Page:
|Amend||Original Text||Twitter Version||Winner|
|X||The powers not delegated to the United States by the Constitution, nor prohibited by it to the States, are reserved to the States respectively, or to the people.||Power to the People! (conditions apply, void where prohibited)||@azaroth42|
|IX||The enumeration in the Constitution, of certain rights, shall not be construed to deny or disparage others retained by the people.||Standard rights still apply.||@jwt3K|
|VIII||Excessive bail shall|
Posted by Rob Crotty on December 14, 2010, under - Constitution, - Revolutionary War, News and Events, Rare Videos.
Tags: bill of rights, Founding Fathers, History tweet, NARA, national archives, National Archives Official Blog, Tweet the Bill of Rights, twitter contest, us history
Readers, we now live in a brave new world of abbreviation. What was once Kentucky Fried Chicken is now KFC. What was once the Science Fiction Channel is now SyFy. For many people, this sentence makes sense: “IMHO this is NSFW” (for the record, this post is). Even the National Archives hasn’t been spared: sometimes we call it the Natty Arches or the Chives.
In this great condensing of America, one item has been spared, however. The Bill of Rights–that great document that contains the first ten amendments to the Constitution–hasn’t been abridged by a single punctuation mark. Until now.
It’s time the Bill of Rights got a hip new upgrade and we need your help. From today through December 15–the 219th anniversary of the ratification of the Bill of Rights–we’re asking you to condense each of those amendments into separate bite-sized tweets.
The rules are simple: on the appropriate day shorten the assigned amendment down to as few words (or letters) as possible while retaining the amendment’s meaning, then Tweet us your response using the hashtag #BillofRights.
There’s no limit to how many times you post, and we promise that there will be no actual abridging of the Bill of Rights–this is just a way to think about one of our most important documents. So tweet your hearts out!
We’ve posted the schedule below, and every day on Facebook … [ Read all ]
Posted by Rob Crotty on December 3, 2010, under - Constitution, - Revolutionary War, News and Events, Uncategorized.
Tags: bill of rights, Founding Fathers, History tweet, NARA, national archives, National Archives Official Blog, Tweet the Bill of Rights, Twitter at the National Archives, twitter contest, us history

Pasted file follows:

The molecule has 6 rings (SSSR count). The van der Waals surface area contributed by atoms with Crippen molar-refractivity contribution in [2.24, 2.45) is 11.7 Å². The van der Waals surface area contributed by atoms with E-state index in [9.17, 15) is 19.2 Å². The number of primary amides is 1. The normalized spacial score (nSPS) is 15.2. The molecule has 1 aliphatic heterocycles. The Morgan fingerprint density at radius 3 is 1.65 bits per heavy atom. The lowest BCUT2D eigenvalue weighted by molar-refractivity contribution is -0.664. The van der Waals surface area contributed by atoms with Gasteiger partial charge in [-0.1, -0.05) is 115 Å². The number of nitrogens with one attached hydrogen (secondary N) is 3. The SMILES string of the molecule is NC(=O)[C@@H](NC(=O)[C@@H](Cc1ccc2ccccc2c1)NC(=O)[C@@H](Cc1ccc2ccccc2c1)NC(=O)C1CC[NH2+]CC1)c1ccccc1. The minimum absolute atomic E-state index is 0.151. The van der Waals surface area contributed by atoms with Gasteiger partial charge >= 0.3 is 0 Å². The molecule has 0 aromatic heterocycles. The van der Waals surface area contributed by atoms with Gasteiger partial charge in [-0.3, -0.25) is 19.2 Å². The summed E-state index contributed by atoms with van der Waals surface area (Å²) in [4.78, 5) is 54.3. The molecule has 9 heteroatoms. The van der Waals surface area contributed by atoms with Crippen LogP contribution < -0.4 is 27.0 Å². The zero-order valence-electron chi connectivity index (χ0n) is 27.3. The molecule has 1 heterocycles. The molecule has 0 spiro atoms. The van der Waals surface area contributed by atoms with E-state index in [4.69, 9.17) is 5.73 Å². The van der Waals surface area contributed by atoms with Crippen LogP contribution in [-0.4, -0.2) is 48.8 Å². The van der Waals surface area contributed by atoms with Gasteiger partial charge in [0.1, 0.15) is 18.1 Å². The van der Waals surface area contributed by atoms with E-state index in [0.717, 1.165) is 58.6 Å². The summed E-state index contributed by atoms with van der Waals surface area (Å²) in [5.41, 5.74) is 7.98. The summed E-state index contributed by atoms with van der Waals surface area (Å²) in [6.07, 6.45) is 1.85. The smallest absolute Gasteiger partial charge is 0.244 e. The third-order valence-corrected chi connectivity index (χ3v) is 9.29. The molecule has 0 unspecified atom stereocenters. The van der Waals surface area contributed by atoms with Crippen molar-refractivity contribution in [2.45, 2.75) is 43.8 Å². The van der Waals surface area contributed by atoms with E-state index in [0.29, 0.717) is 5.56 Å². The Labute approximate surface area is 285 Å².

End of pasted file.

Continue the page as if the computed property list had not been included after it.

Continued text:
Here, in short, are the documents that made Thanksgiving.
On October 3, 1789, President George Washington issued a proclamation naming Thursday, November 26, 1789, as an official holiday of “sincere and humble thanks.” The nation then celebrated its first Thanksgiving under its new Constitution.
On October 3, 1863, President Lincoln made the traditional Thanksgiving celebration a nationwide holiday to be commemorated each year on the fourth Thursday of November. In the midst of a bloody Civil War, President Lincoln issued a Presidential Proclamation in which he enumerated the blessings of the American people and called upon his countrymen to “set apart and observe the last Thursday of November next, as a day of Thanksgiving and Praise.”
In 1939, President Franklin D. Roosevelt moved the holiday to the third Thursday of November to lengthen the Christmas shopping season and boost the economy which was still recovering from the Depression. This move, which set off a national debate, was reversed in 1941 when Congress passed and President Roosevelt approved a joint house resolution establishing the fourth Thursday in November as Thanksgiving Day.
Posted by Rob Crotty on November 24, 2010, under - Civil War, - Constitution, - Revolutionary War, News and Events.
Tags: abraham lincoln, american history, Constitution, fdr and thanksgiving, george washington, history of thanksgiving, NARA, national archives, National archives and records administration, odd history, prologue blog, Prologue magazine, thanksgiving, weird US history, why is thanksgiving the last thursday of november